This week, MLB has also been about scrimmage games. The games are not new. But, they normally transition to another level of training. In this case, scrimmage games are being maximized for their worth. Playing 6-7 innings with little regard for the score. Teams implement the various situations; like shifting the infielders or starting the inning with a man on second. So, what will baseball look like in 2020? It’s as clear as mud. Its 30 teams of 60 players treading water in a proverbial salmon run.

The 2020 season starts Thursday July 23rd with Washington vs. New York Yankees at 7:08PM ET. Fans want the game back. But, that wish comes with some concerns; including changes in the game. Things different about the game will be no fans, social distancing protocols, and new game rules. The biggest change will be the void or absence of the player development pipeline that is the minor leagues. That alone will have long term affects. Before the pandemic, MLB offered a proposal to MiLB, regarding the player development, that would eliminate 42 teams from the minor league systems, among other cutbacks. The pandemic accelerated the direction MLB was already going in. Stay tuned for the players in those extra reserve teams. You may find a few sneaky MVP-walk off-pick to click-game changers-that find the feeding. For them, its show time.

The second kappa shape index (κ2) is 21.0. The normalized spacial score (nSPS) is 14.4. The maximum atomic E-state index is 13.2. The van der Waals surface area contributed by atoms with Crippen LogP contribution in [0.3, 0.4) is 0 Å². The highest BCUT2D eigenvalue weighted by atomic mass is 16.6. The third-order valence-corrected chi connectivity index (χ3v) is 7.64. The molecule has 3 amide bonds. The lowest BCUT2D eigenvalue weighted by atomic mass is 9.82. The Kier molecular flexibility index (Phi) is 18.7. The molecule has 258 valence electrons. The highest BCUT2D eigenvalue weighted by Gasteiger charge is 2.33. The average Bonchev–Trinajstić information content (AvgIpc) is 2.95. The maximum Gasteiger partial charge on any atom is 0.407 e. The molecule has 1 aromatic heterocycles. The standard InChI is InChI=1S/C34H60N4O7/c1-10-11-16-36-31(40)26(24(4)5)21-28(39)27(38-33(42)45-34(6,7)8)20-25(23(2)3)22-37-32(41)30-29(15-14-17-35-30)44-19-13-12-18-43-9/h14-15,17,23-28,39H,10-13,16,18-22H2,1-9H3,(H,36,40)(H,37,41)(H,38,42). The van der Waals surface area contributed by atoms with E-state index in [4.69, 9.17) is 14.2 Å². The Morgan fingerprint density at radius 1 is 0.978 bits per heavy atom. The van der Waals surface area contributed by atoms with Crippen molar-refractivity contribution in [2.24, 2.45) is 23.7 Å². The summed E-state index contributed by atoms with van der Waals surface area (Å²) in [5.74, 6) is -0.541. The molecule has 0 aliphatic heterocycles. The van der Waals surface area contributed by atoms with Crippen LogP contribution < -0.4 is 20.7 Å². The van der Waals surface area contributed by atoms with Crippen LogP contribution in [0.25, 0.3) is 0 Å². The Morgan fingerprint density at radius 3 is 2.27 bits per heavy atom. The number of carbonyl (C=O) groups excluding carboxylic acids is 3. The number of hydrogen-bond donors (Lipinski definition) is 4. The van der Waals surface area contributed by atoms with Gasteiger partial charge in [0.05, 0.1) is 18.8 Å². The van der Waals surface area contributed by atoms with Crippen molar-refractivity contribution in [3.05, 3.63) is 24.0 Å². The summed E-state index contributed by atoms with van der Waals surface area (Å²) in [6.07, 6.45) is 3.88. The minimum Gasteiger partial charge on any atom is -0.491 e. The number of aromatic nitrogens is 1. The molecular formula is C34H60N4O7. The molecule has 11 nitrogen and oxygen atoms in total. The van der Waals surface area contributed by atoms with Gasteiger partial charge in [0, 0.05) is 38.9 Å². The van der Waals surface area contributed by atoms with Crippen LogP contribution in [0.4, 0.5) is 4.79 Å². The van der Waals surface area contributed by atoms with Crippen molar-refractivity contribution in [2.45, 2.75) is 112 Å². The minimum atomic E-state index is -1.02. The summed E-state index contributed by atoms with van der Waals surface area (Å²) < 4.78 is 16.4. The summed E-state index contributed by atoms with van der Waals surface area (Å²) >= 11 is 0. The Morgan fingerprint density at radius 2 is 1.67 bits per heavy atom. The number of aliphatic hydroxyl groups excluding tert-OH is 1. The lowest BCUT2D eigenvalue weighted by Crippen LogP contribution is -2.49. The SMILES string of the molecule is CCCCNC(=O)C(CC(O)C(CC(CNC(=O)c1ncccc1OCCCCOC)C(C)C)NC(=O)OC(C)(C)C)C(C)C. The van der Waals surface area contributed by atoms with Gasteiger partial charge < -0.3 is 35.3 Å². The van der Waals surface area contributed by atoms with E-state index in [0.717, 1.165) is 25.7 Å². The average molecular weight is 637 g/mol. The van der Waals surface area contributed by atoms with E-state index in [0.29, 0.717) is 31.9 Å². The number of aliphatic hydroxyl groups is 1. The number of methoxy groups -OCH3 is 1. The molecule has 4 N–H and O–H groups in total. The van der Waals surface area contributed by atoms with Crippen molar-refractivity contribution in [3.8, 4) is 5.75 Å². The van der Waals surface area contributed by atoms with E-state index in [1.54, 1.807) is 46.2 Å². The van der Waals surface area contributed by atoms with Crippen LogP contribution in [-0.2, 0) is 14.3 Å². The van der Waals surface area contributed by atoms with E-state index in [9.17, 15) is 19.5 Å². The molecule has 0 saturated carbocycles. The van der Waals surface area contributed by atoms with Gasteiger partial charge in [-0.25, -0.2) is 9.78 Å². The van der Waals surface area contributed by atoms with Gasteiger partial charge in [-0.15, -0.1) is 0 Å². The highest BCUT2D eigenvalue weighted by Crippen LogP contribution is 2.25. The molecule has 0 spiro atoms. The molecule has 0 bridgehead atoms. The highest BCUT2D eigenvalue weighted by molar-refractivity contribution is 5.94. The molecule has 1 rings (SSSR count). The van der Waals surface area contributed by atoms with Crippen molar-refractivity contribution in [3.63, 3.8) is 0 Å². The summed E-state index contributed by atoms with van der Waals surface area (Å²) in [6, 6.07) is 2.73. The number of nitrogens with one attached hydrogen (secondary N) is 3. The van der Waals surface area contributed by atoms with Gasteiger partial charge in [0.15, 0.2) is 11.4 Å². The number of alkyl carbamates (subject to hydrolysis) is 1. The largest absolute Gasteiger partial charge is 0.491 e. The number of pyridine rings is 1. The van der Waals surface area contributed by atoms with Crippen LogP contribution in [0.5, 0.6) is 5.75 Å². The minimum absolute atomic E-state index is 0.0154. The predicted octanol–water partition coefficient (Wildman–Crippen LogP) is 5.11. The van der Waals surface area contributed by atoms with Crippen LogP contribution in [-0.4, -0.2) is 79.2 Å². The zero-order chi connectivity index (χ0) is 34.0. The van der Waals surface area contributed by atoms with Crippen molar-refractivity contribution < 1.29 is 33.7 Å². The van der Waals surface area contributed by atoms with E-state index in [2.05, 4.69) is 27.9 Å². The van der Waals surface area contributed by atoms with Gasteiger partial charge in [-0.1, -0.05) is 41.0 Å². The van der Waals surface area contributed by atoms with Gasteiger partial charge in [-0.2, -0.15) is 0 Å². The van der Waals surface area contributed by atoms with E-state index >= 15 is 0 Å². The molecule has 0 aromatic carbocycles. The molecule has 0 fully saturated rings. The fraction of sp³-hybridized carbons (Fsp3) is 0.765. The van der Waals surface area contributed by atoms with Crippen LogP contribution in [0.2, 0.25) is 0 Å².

Baseball Woke

Roberto Clemente 1959 Topps Baseball Card.

My love for the game motivates me to travel in a pilgrimage to further understand what baseball means to people and its role in American Culture. Certain things in baseball remind me of certain parts of my life. And, I can trace it back to my childhood, when I first knew about this perfect game. I call it my baseball awakening. I can clearly remember games that were played decades ago. But, for me, it feels like it happened last week. “There are places I remember. All my life though some have changed” – The Beatles.